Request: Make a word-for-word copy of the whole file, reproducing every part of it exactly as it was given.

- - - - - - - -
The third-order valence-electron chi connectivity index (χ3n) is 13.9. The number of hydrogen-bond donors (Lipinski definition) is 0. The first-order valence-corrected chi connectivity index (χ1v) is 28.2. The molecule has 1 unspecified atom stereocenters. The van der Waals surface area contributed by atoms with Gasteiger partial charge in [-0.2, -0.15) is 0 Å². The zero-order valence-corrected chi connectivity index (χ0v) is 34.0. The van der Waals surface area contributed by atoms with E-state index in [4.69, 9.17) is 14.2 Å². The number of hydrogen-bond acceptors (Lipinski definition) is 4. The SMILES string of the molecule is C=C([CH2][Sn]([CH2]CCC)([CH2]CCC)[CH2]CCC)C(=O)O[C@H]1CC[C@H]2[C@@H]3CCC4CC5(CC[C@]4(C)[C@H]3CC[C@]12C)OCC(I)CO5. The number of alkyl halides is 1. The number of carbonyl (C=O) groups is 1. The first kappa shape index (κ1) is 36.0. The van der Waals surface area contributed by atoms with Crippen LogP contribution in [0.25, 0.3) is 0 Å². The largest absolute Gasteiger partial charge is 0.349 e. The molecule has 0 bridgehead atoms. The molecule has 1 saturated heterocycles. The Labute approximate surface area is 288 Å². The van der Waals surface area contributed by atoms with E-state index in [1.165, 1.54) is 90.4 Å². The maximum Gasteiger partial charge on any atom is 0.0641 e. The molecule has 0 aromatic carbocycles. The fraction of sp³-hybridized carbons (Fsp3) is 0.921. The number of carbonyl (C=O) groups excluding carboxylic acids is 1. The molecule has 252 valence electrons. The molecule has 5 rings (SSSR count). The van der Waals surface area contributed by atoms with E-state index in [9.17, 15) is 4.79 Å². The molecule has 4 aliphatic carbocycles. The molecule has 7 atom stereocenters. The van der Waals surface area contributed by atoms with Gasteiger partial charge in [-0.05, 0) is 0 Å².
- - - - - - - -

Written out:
The third-order valence-electron chi connectivity index (χ3n) is 13.9. The number of hydrogen-bond donors (Lipinski definition) is 0. The first-order valence-corrected chi connectivity index (χ1v) is 28.2. The molecule has 1 unspecified atom stereocenters. The van der Waals surface area contributed by atoms with Gasteiger partial charge in [-0.2, -0.15) is 0 Å². The zero-order valence-corrected chi connectivity index (χ0v) is 34.0. The van der Waals surface area contributed by atoms with E-state index in [4.69, 9.17) is 14.2 Å². The number of hydrogen-bond acceptors (Lipinski definition) is 4. The SMILES string of the molecule is C=C([CH2][Sn]([CH2]CCC)([CH2]CCC)[CH2]CCC)C(=O)O[C@H]1CC[C@H]2[C@@H]3CCC4CC5(CC[C@]4(C)[C@H]3CC[C@]12C)OCC(I)CO5. The number of alkyl halides is 1. The number of carbonyl (C=O) groups is 1. The first kappa shape index (κ1) is 36.0. The van der Waals surface area contributed by atoms with Crippen LogP contribution in [0.25, 0.3) is 0 Å². The largest absolute Gasteiger partial charge is 0.349 e. The molecule has 0 bridgehead atoms. The molecule has 1 saturated heterocycles. The Labute approximate surface area is 288 Å². The van der Waals surface area contributed by atoms with E-state index in [1.165, 1.54) is 90.4 Å². The maximum Gasteiger partial charge on any atom is 0.0641 e. The molecule has 0 aromatic carbocycles. The fraction of sp³-hybridized carbons (Fsp3) is 0.921. The number of carbonyl (C=O) groups excluding carboxylic acids is 1. The molecule has 252 valence electrons. The molecule has 5 rings (SSSR count). The van der Waals surface area contributed by atoms with E-state index in [9.17, 15) is 4.79 Å². The molecule has 4 aliphatic carbocycles. The molecule has 7 atom stereocenters. The van der Waals surface area contributed by atoms with Gasteiger partial charge in [-0.05, 0) is 0 Å².